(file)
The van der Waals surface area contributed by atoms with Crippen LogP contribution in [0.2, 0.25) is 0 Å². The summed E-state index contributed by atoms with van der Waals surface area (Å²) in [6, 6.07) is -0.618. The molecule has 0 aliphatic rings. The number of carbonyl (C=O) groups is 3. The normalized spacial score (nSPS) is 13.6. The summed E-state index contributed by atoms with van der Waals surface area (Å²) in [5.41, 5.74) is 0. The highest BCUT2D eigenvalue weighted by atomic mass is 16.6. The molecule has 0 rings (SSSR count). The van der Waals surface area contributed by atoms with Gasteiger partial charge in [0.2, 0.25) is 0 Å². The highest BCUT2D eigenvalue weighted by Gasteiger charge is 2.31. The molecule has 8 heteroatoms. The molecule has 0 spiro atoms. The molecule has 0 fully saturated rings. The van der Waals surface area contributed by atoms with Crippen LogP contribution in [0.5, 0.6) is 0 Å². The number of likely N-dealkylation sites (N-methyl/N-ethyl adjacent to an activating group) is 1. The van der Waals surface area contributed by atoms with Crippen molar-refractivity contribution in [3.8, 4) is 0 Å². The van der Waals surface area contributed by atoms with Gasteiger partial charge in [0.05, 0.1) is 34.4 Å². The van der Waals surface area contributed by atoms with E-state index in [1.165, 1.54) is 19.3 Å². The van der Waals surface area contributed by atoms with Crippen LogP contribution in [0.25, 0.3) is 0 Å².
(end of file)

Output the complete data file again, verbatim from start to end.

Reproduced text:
The van der Waals surface area contributed by atoms with Crippen LogP contribution in [0.2, 0.25) is 0 Å². The summed E-state index contributed by atoms with van der Waals surface area (Å²) in [6, 6.07) is -0.618. The molecule has 0 aliphatic rings. The number of carbonyl (C=O) groups is 3. The normalized spacial score (nSPS) is 13.6. The summed E-state index contributed by atoms with van der Waals surface area (Å²) in [5.41, 5.74) is 0. The highest BCUT2D eigenvalue weighted by atomic mass is 16.6. The molecule has 0 rings (SSSR count). The van der Waals surface area contributed by atoms with Gasteiger partial charge in [0.2, 0.25) is 0 Å². The highest BCUT2D eigenvalue weighted by Gasteiger charge is 2.31. The molecule has 8 heteroatoms. The molecule has 0 spiro atoms. The molecule has 0 fully saturated rings. The van der Waals surface area contributed by atoms with Crippen LogP contribution in [0.5, 0.6) is 0 Å². The number of likely N-dealkylation sites (N-methyl/N-ethyl adjacent to an activating group) is 1. The van der Waals surface area contributed by atoms with Crippen molar-refractivity contribution in [3.8, 4) is 0 Å². The van der Waals surface area contributed by atoms with Gasteiger partial charge in [0.05, 0.1) is 34.4 Å². The van der Waals surface area contributed by atoms with E-state index in [1.165, 1.54) is 19.3 Å². The van der Waals surface area contributed by atoms with Crippen LogP contribution in [0.25, 0.3) is 0 Å².